Venezuela, Latin America's biggest exporter of crude oil, with some of the world's largest petroleum reserves, is facing its biggest anti-government protests in a decade. As many as 13 people have been killed, 150 injured and 500 arrested in the unrest.
The demonstrations, which began as student protests in early February, spread after the first deaths on Feb 12. They are the biggest challenge President Nicolas Maduro's 10-month-old government has faced so far.
But what’s behind the protests? And how is the government handling them? Where are things expected to go from here?
What is at the heart of the protests? Hardship
Venezuelan society is in dire straits. A person is murdered in Venezuela every 21 minutes. Imports and staples such as milk, flour and soap are in short supply and cost a fortune.
Venezuela has runaway inflation, last year registering at 56 percent — the highest rate in Latin America. And the government's attempt to control foreign currency coming into the country has created a virulent black market in dollars. While the official exchange rate is around 11 Venezuelan bolivars to $1, you get 80 bolivars to the dollar on the black market, and many goods are priced based on black market prices. Frequent power blackouts are also a common complaint.
What is the opposition demanding?
The students are demanding that Maduro resign over Venezuela's high rates of crime and inflation and shortages of staples such as milk, flour and sugar. They have also accused the president of brutal repression of protests.
Opposition leaders such as Henrique Capriles and others are also demanding that the government release imprisoned protest leader Leopoldo Lopez and dozens of other jailed student demonstrators.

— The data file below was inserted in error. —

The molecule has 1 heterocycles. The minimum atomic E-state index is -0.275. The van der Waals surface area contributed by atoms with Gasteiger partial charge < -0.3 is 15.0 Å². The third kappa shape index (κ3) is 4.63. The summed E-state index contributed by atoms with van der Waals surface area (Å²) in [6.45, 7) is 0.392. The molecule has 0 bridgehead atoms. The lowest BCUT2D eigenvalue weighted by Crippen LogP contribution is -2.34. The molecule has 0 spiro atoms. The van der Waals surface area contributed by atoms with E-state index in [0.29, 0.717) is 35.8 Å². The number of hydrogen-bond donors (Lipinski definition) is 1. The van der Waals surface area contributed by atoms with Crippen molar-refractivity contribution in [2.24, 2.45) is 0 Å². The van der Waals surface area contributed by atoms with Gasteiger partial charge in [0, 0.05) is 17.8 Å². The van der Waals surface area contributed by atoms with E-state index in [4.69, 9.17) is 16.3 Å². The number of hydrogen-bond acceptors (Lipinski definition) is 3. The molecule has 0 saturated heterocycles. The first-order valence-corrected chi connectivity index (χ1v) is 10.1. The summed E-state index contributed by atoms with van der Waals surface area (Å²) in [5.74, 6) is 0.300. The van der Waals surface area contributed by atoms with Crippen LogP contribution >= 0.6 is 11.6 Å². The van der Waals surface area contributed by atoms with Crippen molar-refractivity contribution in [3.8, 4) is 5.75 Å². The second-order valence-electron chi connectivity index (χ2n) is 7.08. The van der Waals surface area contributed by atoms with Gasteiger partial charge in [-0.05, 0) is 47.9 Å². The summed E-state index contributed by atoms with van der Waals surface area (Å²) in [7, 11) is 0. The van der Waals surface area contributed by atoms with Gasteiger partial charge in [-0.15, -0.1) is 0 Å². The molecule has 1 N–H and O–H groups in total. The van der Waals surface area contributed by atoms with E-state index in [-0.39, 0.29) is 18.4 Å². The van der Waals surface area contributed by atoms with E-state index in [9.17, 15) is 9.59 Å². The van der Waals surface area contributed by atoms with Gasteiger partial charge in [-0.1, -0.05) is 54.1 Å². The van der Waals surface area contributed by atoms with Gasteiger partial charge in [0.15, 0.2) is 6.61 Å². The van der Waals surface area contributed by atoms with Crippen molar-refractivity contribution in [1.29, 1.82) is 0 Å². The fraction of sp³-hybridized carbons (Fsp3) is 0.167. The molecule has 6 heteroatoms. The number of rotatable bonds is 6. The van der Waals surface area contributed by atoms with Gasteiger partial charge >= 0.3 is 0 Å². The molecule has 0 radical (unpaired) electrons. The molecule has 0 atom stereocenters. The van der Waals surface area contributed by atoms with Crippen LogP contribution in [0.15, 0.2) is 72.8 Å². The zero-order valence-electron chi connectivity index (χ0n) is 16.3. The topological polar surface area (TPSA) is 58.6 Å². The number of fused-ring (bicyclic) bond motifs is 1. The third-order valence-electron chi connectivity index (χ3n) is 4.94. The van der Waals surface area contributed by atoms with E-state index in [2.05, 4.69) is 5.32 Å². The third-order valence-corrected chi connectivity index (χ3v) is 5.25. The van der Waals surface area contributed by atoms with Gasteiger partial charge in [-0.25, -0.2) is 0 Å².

Anger is rooted in deep polarization of society
One-third of the population lived in poverty when former President Hugo Chavez came to power 15 years ago. The government says that anti-poverty programs Chavez pushed through have cut the number of people in poverty in half through heavy government subsidies for food, housing, education and health care — programs paid for by oil revenues and the nationalization of some 1,000 companies.
But critics say "Chavismo," the term used to describe the left-wing political ideology Chavez espoused, has left Venezuela more divided than ever.
Maduro, a 51-year-old former union activist, won the election to replace Chavez last year by just 1.5 percent — the narrowest margin in the country's history. The slim margin shows how divided the country is between those who love Chavez and his legacy and those who hate everything he did.
Military's use of force has escalated tensions
Anti-government protests are going on in several cities, but some places are hotter than others.
San Cristobal, a city some 10 hours by car from Caracas and the capital of the western Tachira state, which borders Colombia, is almost completely shut down. Two army battalions were sent to the region to retake control, but they were met with fierce resistance from middle-class professionals, housewives and merchants who joined forces with the students. The region is a longtime opposition stronghold — 73 percent voted against Maduro in last April's election.